By PAUL FOY Associated Press Writer SALT LAKE CITY (AP)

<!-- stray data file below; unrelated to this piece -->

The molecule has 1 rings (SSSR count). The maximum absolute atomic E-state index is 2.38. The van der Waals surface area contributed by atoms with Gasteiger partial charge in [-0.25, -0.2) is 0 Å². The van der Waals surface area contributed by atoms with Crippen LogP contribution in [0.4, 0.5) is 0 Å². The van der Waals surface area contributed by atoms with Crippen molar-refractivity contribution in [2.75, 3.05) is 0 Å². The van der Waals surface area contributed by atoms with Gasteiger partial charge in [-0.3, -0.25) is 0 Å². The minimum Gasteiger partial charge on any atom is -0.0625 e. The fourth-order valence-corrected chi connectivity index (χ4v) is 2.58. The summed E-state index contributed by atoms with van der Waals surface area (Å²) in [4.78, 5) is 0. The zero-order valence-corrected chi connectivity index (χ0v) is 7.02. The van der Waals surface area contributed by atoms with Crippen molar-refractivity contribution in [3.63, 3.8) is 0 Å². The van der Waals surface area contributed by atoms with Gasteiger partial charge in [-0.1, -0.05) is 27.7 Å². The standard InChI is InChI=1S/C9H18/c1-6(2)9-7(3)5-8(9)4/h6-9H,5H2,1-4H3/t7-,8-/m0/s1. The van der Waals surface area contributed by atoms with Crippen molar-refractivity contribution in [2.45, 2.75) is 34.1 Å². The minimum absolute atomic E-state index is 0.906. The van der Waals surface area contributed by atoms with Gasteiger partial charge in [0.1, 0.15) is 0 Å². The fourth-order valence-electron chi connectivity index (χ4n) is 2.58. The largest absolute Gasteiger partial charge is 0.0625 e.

A robotic camera lowered into a Utah mountain became stuck 10 feet from its target, forcing crews to yank it from the hole and come up with another route to possibly take video of an area where six miners might be trapped, an official said Tuesday. "The roof had shifted," district manager Jack Kuzar of the federal Mine Safety Health Administration told reporters after briefing the miners' families in Huntington. "There was a 90 percent possibility of losing the robot under those circumstances," he said of the decision to withdraw it. The camera instead will be lowered through hole No. 7 and into an eating area where the miners may have sought refuge during the Aug. 6 cave-in, although the new hole probably won't be finished until Thursday, Kuzar said. The camera got stuck Monday night but MSHA did not publicly disclose the problem until Tuesday. "I think they had quite a bit of hope that something would come out of this," said Sonny Olsen, a spokesman for some families. "They're a little bit disappointed, but they understand it's difficult work." Six holes have been drilled into the Crandall Canyon mine over three weeks as way to learn anything about the status of the six miners in the mountain, 120 miles south of Salt Lake City. "These other holes have been there for a while, and this mountain's been moving," Kuzar said. Federal officials have said the instability of the mountain makes it too risky to resume underground digging or to drill a hole wide enough to send a manned rescue capsule into the mine. The robotic camera is similar to one used to search the wreckage of the World Trade Center after the 2001 terrorist attacks in New York City. It can travel 1,000 feet and has a 200-watt light so it can take images of objects up to about 50 feet away. Getting new information from the robotic camera has been called a longshot by MSHA. No one knows whether the six miners survived the Aug. 6 collapse, which left reinforced roofs of mine tunnels mostly intact but blew out the walls, hurling chunks of coal like bullets and blocking passages. Horizontal tunneling through the rubble was halted Aug. 16 after a second cave-in killed three rescuers, including a federal safety inspector, and injured six others.